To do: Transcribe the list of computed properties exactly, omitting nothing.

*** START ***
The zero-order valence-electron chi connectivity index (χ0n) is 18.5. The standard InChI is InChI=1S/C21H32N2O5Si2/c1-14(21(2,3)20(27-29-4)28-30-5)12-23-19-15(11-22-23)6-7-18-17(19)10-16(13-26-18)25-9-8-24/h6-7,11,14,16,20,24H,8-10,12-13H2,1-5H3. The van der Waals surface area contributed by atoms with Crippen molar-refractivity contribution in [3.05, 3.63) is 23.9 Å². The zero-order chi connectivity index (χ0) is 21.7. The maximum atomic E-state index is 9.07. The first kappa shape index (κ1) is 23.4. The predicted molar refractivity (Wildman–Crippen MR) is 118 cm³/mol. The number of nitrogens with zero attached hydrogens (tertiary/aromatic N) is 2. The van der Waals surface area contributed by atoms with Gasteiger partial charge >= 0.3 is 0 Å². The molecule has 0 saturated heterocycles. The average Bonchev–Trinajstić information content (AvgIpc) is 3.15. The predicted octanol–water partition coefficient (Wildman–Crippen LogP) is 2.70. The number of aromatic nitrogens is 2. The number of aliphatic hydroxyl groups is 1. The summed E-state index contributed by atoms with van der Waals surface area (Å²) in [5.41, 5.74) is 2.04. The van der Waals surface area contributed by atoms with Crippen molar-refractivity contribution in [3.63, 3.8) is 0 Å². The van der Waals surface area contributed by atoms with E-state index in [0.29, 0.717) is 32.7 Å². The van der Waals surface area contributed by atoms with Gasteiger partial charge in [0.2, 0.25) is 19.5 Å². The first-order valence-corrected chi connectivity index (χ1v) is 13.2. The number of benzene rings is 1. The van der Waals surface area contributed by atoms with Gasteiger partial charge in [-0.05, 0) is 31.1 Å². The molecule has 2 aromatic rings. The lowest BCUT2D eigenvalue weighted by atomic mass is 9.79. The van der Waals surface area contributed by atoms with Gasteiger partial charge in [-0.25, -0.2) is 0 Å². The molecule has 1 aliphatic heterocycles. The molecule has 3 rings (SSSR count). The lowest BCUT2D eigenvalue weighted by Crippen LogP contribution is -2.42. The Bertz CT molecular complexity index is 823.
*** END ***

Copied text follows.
The zero-order valence-electron chi connectivity index (χ0n) is 18.5. The standard InChI is InChI=1S/C21H32N2O5Si2/c1-14(21(2,3)20(27-29-4)28-30-5)12-23-19-15(11-22-23)6-7-18-17(19)10-16(13-26-18)25-9-8-24/h6-7,11,14,16,20,24H,8-10,12-13H2,1-5H3. The van der Waals surface area contributed by atoms with Crippen molar-refractivity contribution in [3.05, 3.63) is 23.9 Å². The zero-order chi connectivity index (χ0) is 21.7. The maximum atomic E-state index is 9.07. The first kappa shape index (κ1) is 23.4. The predicted molar refractivity (Wildman–Crippen MR) is 118 cm³/mol. The number of nitrogens with zero attached hydrogens (tertiary/aromatic N) is 2. The van der Waals surface area contributed by atoms with Gasteiger partial charge >= 0.3 is 0 Å². The molecule has 0 saturated heterocycles. The average Bonchev–Trinajstić information content (AvgIpc) is 3.15. The predicted octanol–water partition coefficient (Wildman–Crippen LogP) is 2.70. The number of aromatic nitrogens is 2. The number of aliphatic hydroxyl groups is 1. The summed E-state index contributed by atoms with van der Waals surface area (Å²) in [5.41, 5.74) is 2.04. The van der Waals surface area contributed by atoms with Crippen molar-refractivity contribution in [3.63, 3.8) is 0 Å². The van der Waals surface area contributed by atoms with E-state index in [0.29, 0.717) is 32.7 Å². The van der Waals surface area contributed by atoms with Gasteiger partial charge in [0.2, 0.25) is 19.5 Å². The first-order valence-corrected chi connectivity index (χ1v) is 13.2. The number of benzene rings is 1. The van der Waals surface area contributed by atoms with Gasteiger partial charge in [-0.05, 0) is 31.1 Å². The molecule has 2 aromatic rings. The lowest BCUT2D eigenvalue weighted by atomic mass is 9.79. The van der Waals surface area contributed by atoms with Gasteiger partial charge in [-0.25, -0.2) is 0 Å². The molecule has 1 aliphatic heterocycles. The molecule has 3 rings (SSSR count). The lowest BCUT2D eigenvalue weighted by Crippen LogP contribution is -2.42. The Bertz CT molecular complexity index is 823.